Anaerobic Degradation of Organic Materials - Significance of the Substrate Surface Area

Laurence M. Palmowski, School of Engineering and Technology, Deakin University, Australia

Johannes A. Müller, Institute of Mechanical Process Engineering, Technical University of Braunschweig, Germany

Executive Summary

In anaerobic degradation of organic materials containing principally particulate solids, the rate-limiting step is the biological hydrolysis of the solids. To support the hydrolysis, the particle size of various organic substrates was reduced in these investigations by comminution. Subsequently, the samples were seeded with digested sludge and degraded under anaerobic conditions in batch experiments.

Two positive effects of the comminution could be observed. The first effect mainly occurred using substrates with high fibre content, which are particularly resistant to biodegradation. They have a low degradation degree and low degradation rate. With these substrates, a significant improvement of the degradation degree was obtained for samples whose particle size had been reduced to x < 200 mm by comminution in comparison with the non-comminuted samples. Consequently, the yield of useful digester gas was increased and the amount of residual organic material was reduced. This effect did not occur using substrates with low fibre content. These substrates such as apples are already readily and almost completely degraded (up to 95%) without any mechanical treatment. The second effect of comminution that appeared with all substrates tested, but particularly with substrates rich in fibres, was a significant reduction of the digestion time due to higher degradation rate after comminution.

The first identified cause for both positive effects of comminution on degradation was the increase in the specific surface area of the samples. The present paper discusses and compares several methods for measuring the specific surface area of organic samples, which were particle size analysis, BET-N2-adsorption method and peroxidase adsorption. It was found for hay and rice samples that the outer surface area is much smaller than the pores surface area and that the latter does not change as much as the former (approx. 10 times less). The discrepancy between the surface area determined by BET-measurements and the surface area accessible for enzymes was illustrated in case of a cellulose sample. This pointed out the problems associated with the use of N2-adsorption for the purpose of this study, where the surface area accessible to micro-organisms and exoenzymes is the most important one. Additionally the release of dissolved organic matter was measure to quantify readily degradable matter that becomes available as a result of the comminution process.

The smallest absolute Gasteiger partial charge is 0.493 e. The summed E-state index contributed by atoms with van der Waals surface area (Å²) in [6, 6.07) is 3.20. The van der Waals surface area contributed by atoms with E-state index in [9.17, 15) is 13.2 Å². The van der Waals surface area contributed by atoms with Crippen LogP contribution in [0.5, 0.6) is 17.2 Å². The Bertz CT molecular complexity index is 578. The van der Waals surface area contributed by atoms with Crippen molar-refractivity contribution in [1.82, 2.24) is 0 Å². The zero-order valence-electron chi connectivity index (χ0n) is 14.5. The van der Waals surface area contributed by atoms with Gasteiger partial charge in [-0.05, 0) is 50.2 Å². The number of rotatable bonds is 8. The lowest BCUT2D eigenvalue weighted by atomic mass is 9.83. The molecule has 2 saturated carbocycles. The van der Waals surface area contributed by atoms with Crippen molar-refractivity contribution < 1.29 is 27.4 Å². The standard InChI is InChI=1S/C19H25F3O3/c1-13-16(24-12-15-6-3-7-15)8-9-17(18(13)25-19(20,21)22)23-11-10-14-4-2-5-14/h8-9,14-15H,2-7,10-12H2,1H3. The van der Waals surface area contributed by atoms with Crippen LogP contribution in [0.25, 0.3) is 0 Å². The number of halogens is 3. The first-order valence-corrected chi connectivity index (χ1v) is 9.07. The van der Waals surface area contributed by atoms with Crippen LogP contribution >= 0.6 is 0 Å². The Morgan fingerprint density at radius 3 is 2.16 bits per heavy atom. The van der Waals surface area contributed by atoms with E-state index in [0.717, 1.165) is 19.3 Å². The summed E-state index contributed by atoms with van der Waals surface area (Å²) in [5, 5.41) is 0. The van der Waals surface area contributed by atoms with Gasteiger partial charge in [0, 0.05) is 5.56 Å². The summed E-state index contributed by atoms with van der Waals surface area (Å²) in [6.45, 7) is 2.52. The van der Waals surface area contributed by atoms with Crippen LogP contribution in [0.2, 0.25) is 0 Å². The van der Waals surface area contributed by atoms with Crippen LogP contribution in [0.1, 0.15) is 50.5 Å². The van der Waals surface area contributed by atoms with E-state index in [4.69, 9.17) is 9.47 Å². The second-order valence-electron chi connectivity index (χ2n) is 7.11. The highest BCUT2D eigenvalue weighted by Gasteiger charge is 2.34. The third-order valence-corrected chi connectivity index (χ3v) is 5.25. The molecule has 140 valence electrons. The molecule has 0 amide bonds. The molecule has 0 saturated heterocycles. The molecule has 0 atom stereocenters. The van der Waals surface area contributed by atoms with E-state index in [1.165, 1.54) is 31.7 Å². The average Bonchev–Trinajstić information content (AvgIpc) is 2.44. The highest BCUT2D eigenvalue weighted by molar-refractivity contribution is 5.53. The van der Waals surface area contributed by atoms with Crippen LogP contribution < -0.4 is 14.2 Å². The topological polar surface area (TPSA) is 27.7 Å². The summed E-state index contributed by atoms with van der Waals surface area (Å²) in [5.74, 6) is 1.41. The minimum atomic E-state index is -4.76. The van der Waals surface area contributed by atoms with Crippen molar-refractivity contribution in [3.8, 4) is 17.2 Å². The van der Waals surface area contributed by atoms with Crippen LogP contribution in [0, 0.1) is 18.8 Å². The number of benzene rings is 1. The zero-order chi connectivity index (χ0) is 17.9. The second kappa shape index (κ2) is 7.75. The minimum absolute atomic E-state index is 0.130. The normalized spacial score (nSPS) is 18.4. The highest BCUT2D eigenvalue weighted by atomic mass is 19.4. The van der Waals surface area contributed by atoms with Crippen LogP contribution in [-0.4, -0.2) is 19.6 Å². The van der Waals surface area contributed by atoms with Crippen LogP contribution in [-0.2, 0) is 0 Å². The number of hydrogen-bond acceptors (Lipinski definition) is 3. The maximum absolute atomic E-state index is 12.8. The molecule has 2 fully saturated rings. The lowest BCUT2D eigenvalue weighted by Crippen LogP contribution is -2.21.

To demonstrate the significance of the specific surface area in the anaerobic degradation of particulate substrates, a kinetic model was developed where the rate of hydrolysis was based on the specific surface area of the sample. Good agreements were obtained between model and experimental degradation experiments carried out with samples of various specific surface areas. These results reinforced the significance of the sample surface area in anaerobic degradation processes.

However, it was shown that the surface area is not the only parameter influencing the anaerobic degradation. Other major effects of comminution responsible for the increased degradation degree and degradation rate of the biological process were identified and discussed. These include the increase of dissolved compounds due to the rupture of the sample cells, the exposition of surface areas previously inaccessible for microbial degradation, and the alteration of the sample structure such as the lignin-cellulose arrangements.

Key Words

Specific surface area, biological degradation, anaerobic digestion, particulate organic substrate, mechanical pre-treatment


L. Palmovski und J. Müller (2002). Anaerobic Degradation of Organic Materials - Significance of the Substrate Surface Area. World Congress of the International Water Association, Melbourne, Australia, April 2002, Conference Proceedings CD-ROM